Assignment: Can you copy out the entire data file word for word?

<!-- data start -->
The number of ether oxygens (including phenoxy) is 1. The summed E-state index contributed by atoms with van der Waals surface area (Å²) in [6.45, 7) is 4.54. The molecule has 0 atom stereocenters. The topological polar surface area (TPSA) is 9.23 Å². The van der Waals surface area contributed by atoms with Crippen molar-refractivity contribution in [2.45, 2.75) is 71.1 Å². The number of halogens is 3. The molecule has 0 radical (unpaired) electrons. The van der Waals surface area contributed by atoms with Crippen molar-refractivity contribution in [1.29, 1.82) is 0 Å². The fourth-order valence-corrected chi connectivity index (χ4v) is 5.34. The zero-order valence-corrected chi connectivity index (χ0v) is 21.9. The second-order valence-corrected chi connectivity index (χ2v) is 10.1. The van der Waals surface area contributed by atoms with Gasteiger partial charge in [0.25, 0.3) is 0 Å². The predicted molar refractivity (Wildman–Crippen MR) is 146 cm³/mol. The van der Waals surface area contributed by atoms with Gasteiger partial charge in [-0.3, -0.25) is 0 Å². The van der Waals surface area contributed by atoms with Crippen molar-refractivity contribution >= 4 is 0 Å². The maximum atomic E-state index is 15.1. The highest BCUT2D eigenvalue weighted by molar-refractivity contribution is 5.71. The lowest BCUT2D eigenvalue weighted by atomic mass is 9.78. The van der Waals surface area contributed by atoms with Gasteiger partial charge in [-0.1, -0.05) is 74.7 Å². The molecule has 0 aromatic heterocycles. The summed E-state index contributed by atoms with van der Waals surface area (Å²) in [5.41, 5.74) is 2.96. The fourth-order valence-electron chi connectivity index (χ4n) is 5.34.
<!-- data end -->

The number of ether oxygens (including phenoxy) is 1. The summed E-state index contributed by atoms with van der Waals surface area (Å²) in [6.45, 7) is 4.54. The molecule has 0 atom stereocenters. The topological polar surface area (TPSA) is 9.23 Å². The van der Waals surface area contributed by atoms with Crippen molar-refractivity contribution in [2.45, 2.75) is 71.1 Å². The number of halogens is 3. The molecule has 0 radical (unpaired) electrons. The van der Waals surface area contributed by atoms with Crippen molar-refractivity contribution in [1.29, 1.82) is 0 Å². The fourth-order valence-corrected chi connectivity index (χ4v) is 5.34. The zero-order valence-corrected chi connectivity index (χ0v) is 21.9. The second-order valence-corrected chi connectivity index (χ2v) is 10.1. The van der Waals surface area contributed by atoms with Gasteiger partial charge in [0.25, 0.3) is 0 Å². The predicted molar refractivity (Wildman–Crippen MR) is 146 cm³/mol. The van der Waals surface area contributed by atoms with Gasteiger partial charge in [-0.3, -0.25) is 0 Å². The van der Waals surface area contributed by atoms with Crippen molar-refractivity contribution >= 4 is 0 Å². The maximum atomic E-state index is 15.1. The highest BCUT2D eigenvalue weighted by molar-refractivity contribution is 5.71. The lowest BCUT2D eigenvalue weighted by atomic mass is 9.78. The van der Waals surface area contributed by atoms with Gasteiger partial charge in [-0.1, -0.05) is 74.7 Å². The molecule has 0 aromatic heterocycles. The summed E-state index contributed by atoms with van der Waals surface area (Å²) in [5.41, 5.74) is 2.96. The fourth-order valence-electron chi connectivity index (χ4n) is 5.34.